Amorality tale

Michael Douglas stars in story of a man living for his bad choices

Solitary Man
Pageant Theatre. Rated R.
Rated 3.0

Michael Douglas has the title role in this bristly comedy-drama, and he’s surrounded by an outstanding supporting cast. Screenwriter Brian Koppelman (who also co-directed) puts Douglas at the center of a small, brashly offbeat anecdote, and gives him and the supporting players more or less even shares in a steady stream of pungent dialog. The tale that emerges from all this is not particularly exceptional, but the resulting portraiture—of the charmingly twisted title character and of the people variously enthralled by him—is often unexpectedly fresh.

Ben Kalmen (Douglas) is a middle-aged hotshot, a once legendary New York car dealer whose career and life have run aground on more kinds of bankruptcy than just the financial one. Divorced from his calmly bemused wife Nancy (Susan Sarandon) and navigating a power-broker romance with the socially influential Jordan Karsch (Mary-Louise Parker), he is also a compulsive womanizer increasingly given to reckless pursuit of college-age lasses.

Koppleman’s plot has Kalmen chaperoning Karsch’s daughter Allyson (Imogen Poots) on a college application visit to his alma mater. At the same time, he’s also angling to gain a new foothold in the auto sales business and doing his best to mend fences with his ex-wife and their warily compassionate daughter Susan (Jenna Fischer) and her young son Scotty. A charming sort of wheeler-dealer rogue, he’s dealing in illusions right and left, and not all of them are his.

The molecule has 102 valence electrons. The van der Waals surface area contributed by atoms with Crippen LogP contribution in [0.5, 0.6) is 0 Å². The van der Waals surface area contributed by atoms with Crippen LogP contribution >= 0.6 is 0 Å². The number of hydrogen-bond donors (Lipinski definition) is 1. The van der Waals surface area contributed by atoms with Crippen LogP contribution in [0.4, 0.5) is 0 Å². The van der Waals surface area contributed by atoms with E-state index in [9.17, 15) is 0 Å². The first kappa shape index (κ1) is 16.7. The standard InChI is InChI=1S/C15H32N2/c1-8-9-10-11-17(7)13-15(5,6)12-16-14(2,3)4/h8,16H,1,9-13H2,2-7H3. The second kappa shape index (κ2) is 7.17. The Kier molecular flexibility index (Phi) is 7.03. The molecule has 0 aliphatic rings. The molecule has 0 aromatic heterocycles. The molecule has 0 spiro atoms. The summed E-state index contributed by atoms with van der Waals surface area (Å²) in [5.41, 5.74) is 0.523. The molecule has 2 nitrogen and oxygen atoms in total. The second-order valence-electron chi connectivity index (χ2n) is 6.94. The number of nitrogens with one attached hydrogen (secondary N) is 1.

Kalmen is an energetic and cheerfully amoral entrepreneur for whom every kind of relationship—romantic, familial, financial—is a transaction that must be tweaked to a profitable conclusion. It’s no surprise that his blithely cynical enthusiasms come to no good end, but the film’s chops reside elsewhere—in how Kalmen and a half dozen others respond to his deceptions and betrayals and to their own complicity in his assorted charismatic escapades.

The real storytelling here goes on in the faces and bearing of the supporting cast—with Fischer, Poots, Jesse Eisenberg (as a nerdy college student) and the unbilled Olivia Thirlby (as his girlfriend) being especially fine. And Douglas is very sharp and understated as well—he inhabits the character’s contradictions with a minimum of actorish fuss, and with no special pleading or sentimental manipulation, let alone rank moralizing, from Koppleman’s script.